China Power

Again, China Doesn’t Want War With the US

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China Power

Again, China Doesn’t Want War With the US

Beijing’s behavior during Trump’s trip in China once again demonstrates China’s strong intention to avoid conflict.

Again, China Doesn’t Want War With the US
Credit: DOD photo by U.S. Navy Petty Officer 1st Class Dominique A. Pineiro

On November 14 — days after U.S. President Donald Trump’s trip to Beijing —  the Center for Strategic and International Studies (CSIS), one of the most prominent U.S. think tanks based in Washington D.C., held a debate on the proposition of “a growing risk of war between the U.S. and China.”

Graham Allison (a Harvard University professor and author of the book Destined for War: Can America and China Escape Thucydides’s Trap?) was for the proposition and Evan Medeiros (managing director for Asia of Eurasia Group) was against it. When the debate ended, 51 percent of the audience voted their agreement with the proposition that the United States and China are moving toward war. Actually before the debate even started, 40 percent of the audience had already expressed their support for that argument.

Despite the small sample, the stunning result still hinted at a disturbing reality: a group of Americans, including some policy pundits, firmly believe that China and the United States are going to go to war, because of the so-called “Thucydides’s Trap” — a theory, created and popularized by Allison, that claims war is the most likely result when a rising power confronts an established power.

However, China has made it clear numerous times that it really doesn’t want to go to war or have any serious friction with the United States. Beijing’s recent behavior during Trump’s trip in Beijing as well as during the APEC and the ASEAN summits once again demonstrated China’s strong intention to avoid conflict with the sole superpower in today’s world.

As The Diplomat reported earlier, during Trump’s trip in Beijing, Chinese President Xi Jinping broke a series of Chinese protocol traditions just to provide Trump an emperor-style  “state visit-plus” treatment. Not only Trump himself, but also his wife Melania Trump received the highest-level treatment in China. Melania was so satisfied with her grand treatment in China that she not only extended her stay in Beijing after her husband left for his next destination, but repeatedly posted Vogue-style photos shot in Beijing on her Twitter account. In fact, on China’s end, at the last minute Beijing closed two of the most popular area tourist attractions just to let Melania enjoy private super-VIP moments with pandas in the Beijing Zoo and on the Great Wall.

Economically, China also signed record-breaking multi-billion-dollar deals with the United States. Even if some analysts doubt the future actual delivery of these signed contracts, China’s intention to please Trump and fulfill his political agenda was unquestionable.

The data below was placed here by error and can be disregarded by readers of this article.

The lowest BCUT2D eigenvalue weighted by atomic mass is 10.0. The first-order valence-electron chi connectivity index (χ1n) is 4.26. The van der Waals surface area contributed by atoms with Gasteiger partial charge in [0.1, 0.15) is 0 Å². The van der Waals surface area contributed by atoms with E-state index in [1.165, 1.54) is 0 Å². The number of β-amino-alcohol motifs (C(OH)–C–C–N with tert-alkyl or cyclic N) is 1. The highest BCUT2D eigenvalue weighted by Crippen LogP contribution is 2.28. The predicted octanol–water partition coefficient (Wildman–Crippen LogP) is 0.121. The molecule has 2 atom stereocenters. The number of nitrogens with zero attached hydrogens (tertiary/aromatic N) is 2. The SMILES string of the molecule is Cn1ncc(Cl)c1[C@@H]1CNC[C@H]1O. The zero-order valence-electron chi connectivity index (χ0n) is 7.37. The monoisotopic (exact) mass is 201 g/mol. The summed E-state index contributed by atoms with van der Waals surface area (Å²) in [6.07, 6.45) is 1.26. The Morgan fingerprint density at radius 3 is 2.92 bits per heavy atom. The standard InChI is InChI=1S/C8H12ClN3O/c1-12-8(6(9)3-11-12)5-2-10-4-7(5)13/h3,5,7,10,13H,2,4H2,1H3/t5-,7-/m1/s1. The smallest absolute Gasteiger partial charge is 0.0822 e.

By exhausting the whole city’s resources to charm Trump and his wife, Xi has sent a clear message to the United States: China doesn’t want to have a trade war or any other war with America. As Xi said during Trump’s latest visit, as well as on many other occasions, “cooperation is the only correct choice” between the two nations.

During the recently closed Asia-Pacific Economic Cooperation (APEC) summit held in Vietnam and the Association of Southeast Asian Nations (ASEAN) summit held in the Philippines, China once again showed its strong intention to settle disputes with its neighbors, including some U.S. allies. As The Diplomat reported, China has promised the Asia-Pacific countries that it will “stick to the path of peaceful development,” agreed to resolve differences over the South China Sea with the Philippines, issued a joint statement and reached a consensus with Vietnam, and tried to achieve a rapprochement with Japan.

As for one of the most critical issues between China and the United States, the North Korean crisis, China announced it would send a special envoy to North Korea — which won Trump’s Twitter compliments In fact, Xi straightforwardly said it earlier that China’s bottom line for the North Korean issue is “no war, no crisis, no nuclearization.”

Besides the latest developments mentioned above, it’s also worth keeping in mind that foreign policy is the extension of domestic policy. For China’s ruling party, the Chinese Communist Party (CCP), the top priorities are always maintaining national stability, boosting the country’s economy, avoiding foreseeable and even unpredictable crises, and solving China’s domestic problems, so as to maintain  “socialism with Chinese characteristics.” Under these preconditions, a war with the United States would absolutely be the last thing the CCP wants.